As for why obesity has a greater impact on SBP in girls than in boys, Dr. Ortiz has a hunch. "This may be where physical activity comes into play. We know, for example, that obese adolescent females participate in 50 to 60% less physical activity than boys in the population surveyed."


Story Source:

The above story is based on materials provided by American Physiological Society. Note: Materials may be edited for content and length.


Cite This Page:

American Physiological Society. "Gender differences in blood pressure appears as early as adolescence, with girls faring worse." ScienceDaily. ScienceDaily, 14 October 2011. <www.sciencedaily.com/releases/2011/10/111014123046.htm>.
American Physiological Society. (2011, October 14). Gender differences in blood pressure appears as early as adolescence, with girls faring worse. ScienceDaily. Retrieved October 24, 2014 from www.sciencedaily.com/releases/2011/10/111014123046.htm
American Physiological Society. "Gender differences in blood pressure appears as early as adolescence, with girls faring worse." ScienceDaily. www.sciencedaily.com/releases/2011/10/111014123046.htm (accessed October 24, 2014).

Share This



More Health & Medicine News

Friday, October 24, 2014

Featured Research

from universities, journals, and other organizations


Featured Videos

from AP, Reuters, AFP, and other news services

Breakfast Debate: To Eat Or Not To Eat?

Breakfast Debate: To Eat Or Not To Eat?

Newsy (Oct. 23, 2014) Conflicting studies published in the same week re-ignited the debate over whether we should be eating breakfast. Video provided by Newsy
Powered by NewsLook.com
Ebola Fears Keep Guinea Hospitals Empty

Ebola Fears Keep Guinea Hospitals Empty

AP (Oct. 23, 2014) Fears of Ebola are keeping doctors and patients alike away from hospitals in the West African nation of Guinea. (Oct. 23) Video provided by AP
Powered by NewsLook.com
Despite Rising Death Toll, Many Survive Ebola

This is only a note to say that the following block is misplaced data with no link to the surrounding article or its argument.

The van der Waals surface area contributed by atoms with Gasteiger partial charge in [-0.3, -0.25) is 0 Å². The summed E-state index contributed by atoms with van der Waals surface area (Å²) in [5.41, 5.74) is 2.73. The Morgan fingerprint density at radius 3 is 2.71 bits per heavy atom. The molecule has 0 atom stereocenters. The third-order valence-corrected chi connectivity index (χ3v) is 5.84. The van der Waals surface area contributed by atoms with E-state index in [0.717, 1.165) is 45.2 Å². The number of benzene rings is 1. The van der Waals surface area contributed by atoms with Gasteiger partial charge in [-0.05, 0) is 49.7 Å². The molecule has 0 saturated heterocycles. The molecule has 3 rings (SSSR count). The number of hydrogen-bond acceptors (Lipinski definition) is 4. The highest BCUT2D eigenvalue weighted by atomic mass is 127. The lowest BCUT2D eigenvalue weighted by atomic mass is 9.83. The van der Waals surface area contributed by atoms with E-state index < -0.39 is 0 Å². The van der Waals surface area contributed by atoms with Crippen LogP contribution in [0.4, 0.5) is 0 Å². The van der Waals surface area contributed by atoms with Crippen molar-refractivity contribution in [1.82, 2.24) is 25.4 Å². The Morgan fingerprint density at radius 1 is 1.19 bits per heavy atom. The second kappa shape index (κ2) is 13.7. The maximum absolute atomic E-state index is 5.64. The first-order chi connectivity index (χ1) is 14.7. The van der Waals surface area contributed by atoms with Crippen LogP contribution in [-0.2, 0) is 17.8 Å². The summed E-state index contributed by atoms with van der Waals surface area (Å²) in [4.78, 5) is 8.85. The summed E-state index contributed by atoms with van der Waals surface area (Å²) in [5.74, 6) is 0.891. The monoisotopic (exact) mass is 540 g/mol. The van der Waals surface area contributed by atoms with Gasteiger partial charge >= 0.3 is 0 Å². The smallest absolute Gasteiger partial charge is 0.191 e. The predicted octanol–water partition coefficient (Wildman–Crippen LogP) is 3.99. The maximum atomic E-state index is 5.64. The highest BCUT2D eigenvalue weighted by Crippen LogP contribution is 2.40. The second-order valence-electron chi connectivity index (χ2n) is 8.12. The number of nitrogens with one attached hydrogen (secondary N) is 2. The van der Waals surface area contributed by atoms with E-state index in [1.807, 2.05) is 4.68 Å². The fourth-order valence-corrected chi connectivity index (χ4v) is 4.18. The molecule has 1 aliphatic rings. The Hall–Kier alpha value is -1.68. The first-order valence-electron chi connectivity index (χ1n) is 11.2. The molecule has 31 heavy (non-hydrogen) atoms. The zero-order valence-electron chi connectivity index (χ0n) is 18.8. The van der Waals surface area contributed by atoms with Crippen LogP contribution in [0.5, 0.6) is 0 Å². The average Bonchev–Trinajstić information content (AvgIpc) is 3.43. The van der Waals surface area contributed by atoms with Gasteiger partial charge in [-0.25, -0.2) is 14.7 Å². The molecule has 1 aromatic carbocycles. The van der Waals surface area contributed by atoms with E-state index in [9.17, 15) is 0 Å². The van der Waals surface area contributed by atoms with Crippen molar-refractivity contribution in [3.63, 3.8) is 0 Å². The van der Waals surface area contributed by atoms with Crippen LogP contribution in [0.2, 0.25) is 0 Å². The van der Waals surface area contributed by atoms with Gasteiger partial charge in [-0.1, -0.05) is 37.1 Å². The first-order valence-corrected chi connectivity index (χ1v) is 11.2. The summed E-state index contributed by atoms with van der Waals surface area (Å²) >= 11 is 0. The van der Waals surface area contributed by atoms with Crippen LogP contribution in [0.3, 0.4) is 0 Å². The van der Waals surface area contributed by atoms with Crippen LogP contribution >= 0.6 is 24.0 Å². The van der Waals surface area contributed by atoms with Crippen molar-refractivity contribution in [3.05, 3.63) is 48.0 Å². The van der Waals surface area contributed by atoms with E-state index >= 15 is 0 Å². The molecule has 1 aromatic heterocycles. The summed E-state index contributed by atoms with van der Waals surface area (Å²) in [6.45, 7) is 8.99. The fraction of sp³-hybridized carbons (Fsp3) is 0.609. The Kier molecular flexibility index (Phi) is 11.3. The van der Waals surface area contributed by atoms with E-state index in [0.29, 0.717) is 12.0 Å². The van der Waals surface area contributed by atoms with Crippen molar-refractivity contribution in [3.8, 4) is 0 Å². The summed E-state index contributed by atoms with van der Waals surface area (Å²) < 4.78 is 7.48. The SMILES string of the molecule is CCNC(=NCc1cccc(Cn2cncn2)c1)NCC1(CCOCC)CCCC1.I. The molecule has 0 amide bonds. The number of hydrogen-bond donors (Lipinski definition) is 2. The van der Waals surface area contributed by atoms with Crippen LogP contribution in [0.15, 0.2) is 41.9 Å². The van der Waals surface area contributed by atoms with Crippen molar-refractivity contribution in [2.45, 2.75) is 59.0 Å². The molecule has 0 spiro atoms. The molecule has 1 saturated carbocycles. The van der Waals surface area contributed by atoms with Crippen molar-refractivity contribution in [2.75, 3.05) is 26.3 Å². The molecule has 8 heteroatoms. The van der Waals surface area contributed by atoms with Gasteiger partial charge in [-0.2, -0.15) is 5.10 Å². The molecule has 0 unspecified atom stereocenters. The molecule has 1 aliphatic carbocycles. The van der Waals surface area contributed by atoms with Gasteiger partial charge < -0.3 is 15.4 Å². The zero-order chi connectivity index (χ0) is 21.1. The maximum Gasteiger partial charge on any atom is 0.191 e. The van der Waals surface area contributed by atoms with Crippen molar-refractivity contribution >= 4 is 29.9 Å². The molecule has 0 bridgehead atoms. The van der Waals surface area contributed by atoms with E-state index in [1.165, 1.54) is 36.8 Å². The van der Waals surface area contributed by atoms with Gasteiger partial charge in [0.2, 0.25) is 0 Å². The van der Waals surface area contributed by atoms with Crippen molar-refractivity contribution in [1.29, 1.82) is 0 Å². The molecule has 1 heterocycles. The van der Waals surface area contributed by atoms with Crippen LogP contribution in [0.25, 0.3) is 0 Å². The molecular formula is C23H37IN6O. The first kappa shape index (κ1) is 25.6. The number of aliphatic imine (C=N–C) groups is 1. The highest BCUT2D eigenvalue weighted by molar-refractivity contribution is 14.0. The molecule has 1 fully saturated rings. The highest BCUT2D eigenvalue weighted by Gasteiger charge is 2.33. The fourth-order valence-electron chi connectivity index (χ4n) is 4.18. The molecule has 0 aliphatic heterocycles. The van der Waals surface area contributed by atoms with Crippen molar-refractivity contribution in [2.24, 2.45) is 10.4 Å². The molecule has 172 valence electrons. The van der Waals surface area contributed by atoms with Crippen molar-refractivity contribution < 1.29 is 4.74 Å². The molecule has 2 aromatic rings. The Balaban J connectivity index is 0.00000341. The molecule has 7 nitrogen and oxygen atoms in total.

Despite Rising Death Toll, Many Survive Ebola

AP (Oct. 23, 2014) The family of a Dallas nurse infected with Ebola in the US says doctors can no longer detect the virus in her. Despite the mounting death toll in West Africa, there are survivors there too. (Oct. 23) Video provided by AP
Powered by NewsLook.com
Orthodontist Mom Jennifer Salzer on the Best Time for Braces

Orthodontist Mom Jennifer Salzer on the Best Time for Braces

Working Mother (Oct. 22, 2014) Is your child ready? Video provided by Working Mother
Powered by NewsLook.com

Search ScienceDaily

Number of stories in archives: 140,361

Find with keyword(s):
Enter a keyword or phrase to search ScienceDaily for related topics and research stories.

Save/Print:
Share:

Breaking News:

Strange & Offbeat Stories


Health & Medicine

Mind & Brain

Living & Well

In Other News

... from NewsDaily.com

Science News

Health News

Environment News

Technology News



Save/Print:
Share:

Free Subscriptions


Get the latest science news with ScienceDaily's free email newsletters, updated daily and weekly. Or view hourly updated newsfeeds in your RSS reader:

Get Social & Mobile


Keep up to date with the latest news from ScienceDaily via social networks and mobile apps:

Have Feedback?


Tell us what you think of ScienceDaily -- we welcome both positive and negative comments. Have any problems using the site? Questions?
Mobile: iPhone Android Web
Follow: Facebook Twitter Google+
Subscribe: RSS Feeds Email Newsletters
Latest Headlines Health & Medicine Mind & Brain Space & Time Matter & Energy Computers & Math Plants & Animals Earth & Climate Fossils & Ruins